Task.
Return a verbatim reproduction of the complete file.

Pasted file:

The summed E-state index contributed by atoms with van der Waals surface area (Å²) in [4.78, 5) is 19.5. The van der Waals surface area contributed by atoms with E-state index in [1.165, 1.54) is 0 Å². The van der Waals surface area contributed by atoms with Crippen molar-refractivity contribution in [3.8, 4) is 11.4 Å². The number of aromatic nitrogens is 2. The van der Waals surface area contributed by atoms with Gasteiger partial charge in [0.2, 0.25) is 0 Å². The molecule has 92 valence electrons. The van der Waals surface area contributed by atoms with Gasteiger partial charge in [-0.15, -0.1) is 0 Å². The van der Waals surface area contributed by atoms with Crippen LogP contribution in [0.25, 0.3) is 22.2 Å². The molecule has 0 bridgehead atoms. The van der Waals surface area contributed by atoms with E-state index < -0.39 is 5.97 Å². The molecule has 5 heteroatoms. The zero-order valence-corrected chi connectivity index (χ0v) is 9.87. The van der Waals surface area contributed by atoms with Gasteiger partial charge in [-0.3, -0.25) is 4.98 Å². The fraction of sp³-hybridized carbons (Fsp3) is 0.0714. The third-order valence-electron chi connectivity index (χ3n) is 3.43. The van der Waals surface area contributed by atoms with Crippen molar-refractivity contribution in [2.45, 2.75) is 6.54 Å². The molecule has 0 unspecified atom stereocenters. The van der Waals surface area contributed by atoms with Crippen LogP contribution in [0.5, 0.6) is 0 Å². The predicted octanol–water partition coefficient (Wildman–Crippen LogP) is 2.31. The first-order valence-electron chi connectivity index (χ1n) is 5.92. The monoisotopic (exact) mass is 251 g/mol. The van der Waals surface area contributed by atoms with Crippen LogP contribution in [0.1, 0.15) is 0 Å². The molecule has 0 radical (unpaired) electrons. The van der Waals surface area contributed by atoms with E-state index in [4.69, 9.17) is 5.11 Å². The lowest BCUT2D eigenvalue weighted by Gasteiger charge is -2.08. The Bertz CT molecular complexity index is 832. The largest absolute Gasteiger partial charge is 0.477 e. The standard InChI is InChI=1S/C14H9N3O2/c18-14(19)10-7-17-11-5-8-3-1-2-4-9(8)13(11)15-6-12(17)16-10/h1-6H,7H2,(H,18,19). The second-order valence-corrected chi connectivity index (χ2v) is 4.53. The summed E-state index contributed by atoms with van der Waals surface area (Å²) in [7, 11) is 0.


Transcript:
The summed E-state index contributed by atoms with van der Waals surface area (Å²) in [4.78, 5) is 19.5. The van der Waals surface area contributed by atoms with E-state index in [1.165, 1.54) is 0 Å². The van der Waals surface area contributed by atoms with Crippen molar-refractivity contribution in [3.8, 4) is 11.4 Å². The number of aromatic nitrogens is 2. The van der Waals surface area contributed by atoms with Gasteiger partial charge in [0.2, 0.25) is 0 Å². The molecule has 92 valence electrons. The van der Waals surface area contributed by atoms with Gasteiger partial charge in [-0.15, -0.1) is 0 Å². The van der Waals surface area contributed by atoms with Crippen LogP contribution in [0.25, 0.3) is 22.2 Å². The molecule has 0 bridgehead atoms. The van der Waals surface area contributed by atoms with E-state index < -0.39 is 5.97 Å². The molecule has 5 heteroatoms. The zero-order valence-corrected chi connectivity index (χ0v) is 9.87. The van der Waals surface area contributed by atoms with Gasteiger partial charge in [-0.3, -0.25) is 4.98 Å². The fraction of sp³-hybridized carbons (Fsp3) is 0.0714. The third-order valence-electron chi connectivity index (χ3n) is 3.43. The van der Waals surface area contributed by atoms with Crippen molar-refractivity contribution in [2.45, 2.75) is 6.54 Å². The molecule has 0 unspecified atom stereocenters. The van der Waals surface area contributed by atoms with Crippen LogP contribution in [0.5, 0.6) is 0 Å². The predicted octanol–water partition coefficient (Wildman–Crippen LogP) is 2.31. The first-order valence-electron chi connectivity index (χ1n) is 5.92. The monoisotopic (exact) mass is 251 g/mol. The van der Waals surface area contributed by atoms with Crippen LogP contribution in [0.1, 0.15) is 0 Å². The molecule has 0 radical (unpaired) electrons. The van der Waals surface area contributed by atoms with E-state index in [4.69, 9.17) is 5.11 Å². The lowest BCUT2D eigenvalue weighted by Gasteiger charge is -2.08. The Bertz CT molecular complexity index is 832. The largest absolute Gasteiger partial charge is 0.477 e. The standard InChI is InChI=1S/C14H9N3O2/c18-14(19)10-7-17-11-5-8-3-1-2-4-9(8)13(11)15-6-12(17)16-10/h1-6H,7H2,(H,18,19). The second-order valence-corrected chi connectivity index (χ2v) is 4.53. The summed E-state index contributed by atoms with van der Waals surface area (Å²) in [7, 11) is 0.